So: I had begun at sixteen with the question ‘what is truth?’. And I came at twenty four to the conclusion that the answer lies in Jesus. Jesus is the way, the truth and the life. Jesus is the Word of God, the word which created the universe and which created me. Jesus is the Word spoken by God into his spoken universe, to bear witness to the truth of its creation and purpose, and to draw humankind back into relationship with that truth. And I too am to speak that word. Everything I now do and am comes out of that single conviction. As Christians we do not speak words of information. We speak words of truth, and therefore words of power; and like Jesus we don’t just speak them, we do them. When Paul tells the Ephesian church to ‘speak the truth in love’, the verb he uses in fact means not just to speak the truth but rather to do, to maintain, to live the truth. And that is our task too. Of ourselves, we can change nothing. But when we speak and live the truth, we find that our words and our deeds have the power of God himself: for a verb, as we saw, is a doing word.

But often the power of God has not been noticeably present amongst Christians. As I have pursued my question, and sought to watch and understand the ripples which spread out over the waters of life as I have experienced it and known others to experience it, I have found myself asking, in some anguish, a second question. Truth is the power of God in the universe. But is it the force that pulses through the church? Have we Christians learnt to appropriate that power in our own lives and to make it visible to others? Are we showing them the splash of the pebble and inviting them to allow the healing and liberating power of the ripples to flow through their lives? Is the truth, in all its life-changing power, what we have on offer?

And sadly I conclude that often it is not. We live in a culture which by and large is not receptive to the gospel. But we do not help the gospel, because we ourselves have lost touch with its dynamic power. We live by the truth; but it is a truth which has been stripped of its energy. The gospel burst into the world two thousand years ago as a word spoken with all the power of the creator God. It changed everything. People embraced it all over the Roman empire and beyond, many facing persecution and death rather than renounce their new, life-changing relationship with God. It is likely that within 50 years of Jesus’s death nearly 30% of the world’s population had been exposed to the gospel, and by the early 4th century the whole Roman empire was officially Christian. The gospel has been a force for change throughout history and all over the world, wherever and whenever it has been effectively preached and wholeheartedly embraced, both in the lives of individuals and through them of the societies of which they form part. And yet that is not the case, by and large, in the West today. There have been exceptions, but on the whole the last 300 years have been a period of decline, of loss of confidence in the power of the word, and of decreasing ability in the church to proclaim it. We stand, in the church, at the end of a long process of accommodation in which we have unconsciously sought to harmonise the gospel with the assumptions of our culture, a culture which in abandoning the quest for absolute truth has embraced a new set of values - rationalist, materialist, technological, and reductionist. The effect has been that we have gradually turned the gospel from something subversive and life-changing to something tamed, packaged and institutionalised; from something expressed in words of power to something conveyed, if it is conveyed at all, in words of information. The gospel has been squeezed out from under the platform of our lives and become merely a picture on the wall, familiar but essentially unrelated to everyday reality. We must learn again to turn the word into a language, a living language that can speak into the assumptions of our culture just as Jesus spoke into the assumptions of his, and in so doing can do what he promised it would do:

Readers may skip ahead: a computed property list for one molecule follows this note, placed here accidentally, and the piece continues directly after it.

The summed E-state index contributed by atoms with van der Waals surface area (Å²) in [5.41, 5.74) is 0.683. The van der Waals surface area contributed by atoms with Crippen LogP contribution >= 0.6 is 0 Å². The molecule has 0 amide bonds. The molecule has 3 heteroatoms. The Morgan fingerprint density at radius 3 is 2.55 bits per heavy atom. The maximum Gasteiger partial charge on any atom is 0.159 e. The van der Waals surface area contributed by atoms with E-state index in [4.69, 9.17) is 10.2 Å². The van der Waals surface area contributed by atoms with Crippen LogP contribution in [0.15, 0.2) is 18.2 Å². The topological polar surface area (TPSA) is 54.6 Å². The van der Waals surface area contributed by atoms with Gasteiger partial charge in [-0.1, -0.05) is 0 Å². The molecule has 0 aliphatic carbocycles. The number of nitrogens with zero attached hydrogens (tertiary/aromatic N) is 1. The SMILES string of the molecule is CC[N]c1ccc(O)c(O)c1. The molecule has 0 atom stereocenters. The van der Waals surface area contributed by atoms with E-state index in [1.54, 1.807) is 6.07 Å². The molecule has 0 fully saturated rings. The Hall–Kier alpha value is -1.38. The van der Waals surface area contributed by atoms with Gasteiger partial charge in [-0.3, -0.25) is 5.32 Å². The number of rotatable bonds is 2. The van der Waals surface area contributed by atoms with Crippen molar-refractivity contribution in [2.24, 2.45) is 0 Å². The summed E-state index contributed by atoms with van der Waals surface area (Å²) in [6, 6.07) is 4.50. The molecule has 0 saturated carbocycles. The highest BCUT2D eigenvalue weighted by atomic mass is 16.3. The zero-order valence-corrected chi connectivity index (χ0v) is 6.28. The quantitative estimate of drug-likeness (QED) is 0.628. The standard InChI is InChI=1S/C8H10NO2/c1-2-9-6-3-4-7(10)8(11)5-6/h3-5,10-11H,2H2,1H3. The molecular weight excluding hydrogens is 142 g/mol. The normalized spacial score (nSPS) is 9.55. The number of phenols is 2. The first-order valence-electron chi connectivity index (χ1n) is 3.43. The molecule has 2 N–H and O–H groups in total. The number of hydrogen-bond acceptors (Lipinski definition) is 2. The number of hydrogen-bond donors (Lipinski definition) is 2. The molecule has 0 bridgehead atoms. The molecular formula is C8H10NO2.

If you continue in my word, you are truly my disciples; and you will know the truth, and the truth will make you free. John 8.31-32